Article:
McClean, Emma (2008) Developing a UN human security framework. In: Annual Conference of the Academic Council for the United Nations System, 05 - 07 Jun 2008, Bonn, Germany. (Unpublished)
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Human security has been propelled onto the international stage in recent times, having been championed by the United Nations (UN) and other international and regional organisations and institutions of various hues as a viable policy agenda by which to address the incidents of human insecurity which ‘dominate today's headlines’. Academics, hailing from diverse disciplines have also joined in the cacophony of voices clamouring around human security. Yet, while commentary on human security has burgeoned in other disciplines, human security has failed to ignite the minds of international legal scholars. The resounding silence of international law on human security is particularly curious in light of the potential impact of human security on fundamental precepts of international law such as the notion of sovereignty and indeed, on the other side of the coin, the contribution of human security to the development of international law. As such the emergence of human security onto the international stage brings into sharp relief a number of fundamental questions as to the role of international law and the role of the UN in the international landscape. This paper is a study of the place of human security in international law and the role of the UN in the quest for human security.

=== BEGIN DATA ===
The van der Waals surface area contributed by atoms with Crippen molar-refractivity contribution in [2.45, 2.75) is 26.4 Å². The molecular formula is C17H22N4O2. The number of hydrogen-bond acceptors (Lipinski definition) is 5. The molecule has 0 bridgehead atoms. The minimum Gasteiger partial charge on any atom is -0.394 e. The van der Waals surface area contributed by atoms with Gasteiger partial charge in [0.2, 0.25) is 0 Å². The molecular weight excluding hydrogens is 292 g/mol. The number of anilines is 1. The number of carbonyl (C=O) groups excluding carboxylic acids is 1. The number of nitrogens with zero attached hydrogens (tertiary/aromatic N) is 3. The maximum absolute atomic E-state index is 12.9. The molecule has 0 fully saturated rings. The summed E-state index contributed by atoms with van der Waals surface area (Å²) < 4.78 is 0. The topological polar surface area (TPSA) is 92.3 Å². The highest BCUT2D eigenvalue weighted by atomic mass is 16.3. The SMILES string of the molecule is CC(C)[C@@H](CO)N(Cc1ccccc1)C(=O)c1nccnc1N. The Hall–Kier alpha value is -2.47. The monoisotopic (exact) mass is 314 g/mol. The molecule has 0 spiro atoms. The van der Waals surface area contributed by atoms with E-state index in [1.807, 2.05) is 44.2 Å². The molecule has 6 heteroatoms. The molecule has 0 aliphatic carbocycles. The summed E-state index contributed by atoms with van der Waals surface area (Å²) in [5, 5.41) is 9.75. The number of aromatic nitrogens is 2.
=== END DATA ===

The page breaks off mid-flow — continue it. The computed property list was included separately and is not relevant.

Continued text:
|Item Type:||Conference or Workshop Item (Paper)|
|Uncontrolled Keywords:||United Nations, Human Security|
|Research Community:||University of Westminster > Law, School of|
|Deposited On:||23 Apr 2009 16:07|
|Last Modified:||23 Apr 2009 16:07|
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